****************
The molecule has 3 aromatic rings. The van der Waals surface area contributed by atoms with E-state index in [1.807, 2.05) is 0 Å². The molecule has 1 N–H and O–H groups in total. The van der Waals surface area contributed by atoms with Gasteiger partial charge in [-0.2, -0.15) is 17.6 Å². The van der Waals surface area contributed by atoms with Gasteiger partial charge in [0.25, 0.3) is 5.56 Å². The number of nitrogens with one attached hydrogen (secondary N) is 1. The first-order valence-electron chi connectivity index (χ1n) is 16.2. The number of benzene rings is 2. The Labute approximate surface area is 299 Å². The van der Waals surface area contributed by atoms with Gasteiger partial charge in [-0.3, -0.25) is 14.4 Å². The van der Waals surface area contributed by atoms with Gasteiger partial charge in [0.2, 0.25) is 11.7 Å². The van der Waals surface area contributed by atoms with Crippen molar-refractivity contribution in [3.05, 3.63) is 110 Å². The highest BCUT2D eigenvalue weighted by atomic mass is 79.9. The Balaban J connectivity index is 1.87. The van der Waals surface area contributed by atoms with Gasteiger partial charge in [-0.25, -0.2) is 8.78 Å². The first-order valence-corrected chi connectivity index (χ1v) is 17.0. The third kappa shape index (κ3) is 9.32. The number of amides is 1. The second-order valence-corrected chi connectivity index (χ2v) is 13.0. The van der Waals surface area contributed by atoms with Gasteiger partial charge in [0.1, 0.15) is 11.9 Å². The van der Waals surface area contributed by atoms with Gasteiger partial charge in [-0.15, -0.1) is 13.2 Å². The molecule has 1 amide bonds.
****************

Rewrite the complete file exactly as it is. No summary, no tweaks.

The molecule has 3 aromatic rings. The van der Waals surface area contributed by atoms with E-state index in [1.807, 2.05) is 0 Å². The molecule has 1 N–H and O–H groups in total. The van der Waals surface area contributed by atoms with Gasteiger partial charge in [-0.2, -0.15) is 17.6 Å². The van der Waals surface area contributed by atoms with Gasteiger partial charge in [0.25, 0.3) is 5.56 Å². The number of nitrogens with one attached hydrogen (secondary N) is 1. The first-order valence-electron chi connectivity index (χ1n) is 16.2. The number of benzene rings is 2. The Labute approximate surface area is 299 Å². The van der Waals surface area contributed by atoms with Gasteiger partial charge in [-0.3, -0.25) is 14.4 Å². The van der Waals surface area contributed by atoms with Gasteiger partial charge in [0.2, 0.25) is 11.7 Å². The van der Waals surface area contributed by atoms with Crippen molar-refractivity contribution in [3.05, 3.63) is 110 Å². The highest BCUT2D eigenvalue weighted by atomic mass is 79.9. The Balaban J connectivity index is 1.87. The van der Waals surface area contributed by atoms with Gasteiger partial charge in [-0.25, -0.2) is 8.78 Å². The first-order valence-corrected chi connectivity index (χ1v) is 17.0. The third kappa shape index (κ3) is 9.32. The number of amides is 1. The second-order valence-corrected chi connectivity index (χ2v) is 13.0. The van der Waals surface area contributed by atoms with Gasteiger partial charge in [0.1, 0.15) is 11.9 Å². The van der Waals surface area contributed by atoms with Gasteiger partial charge in [-0.15, -0.1) is 13.2 Å². The molecule has 1 amide bonds.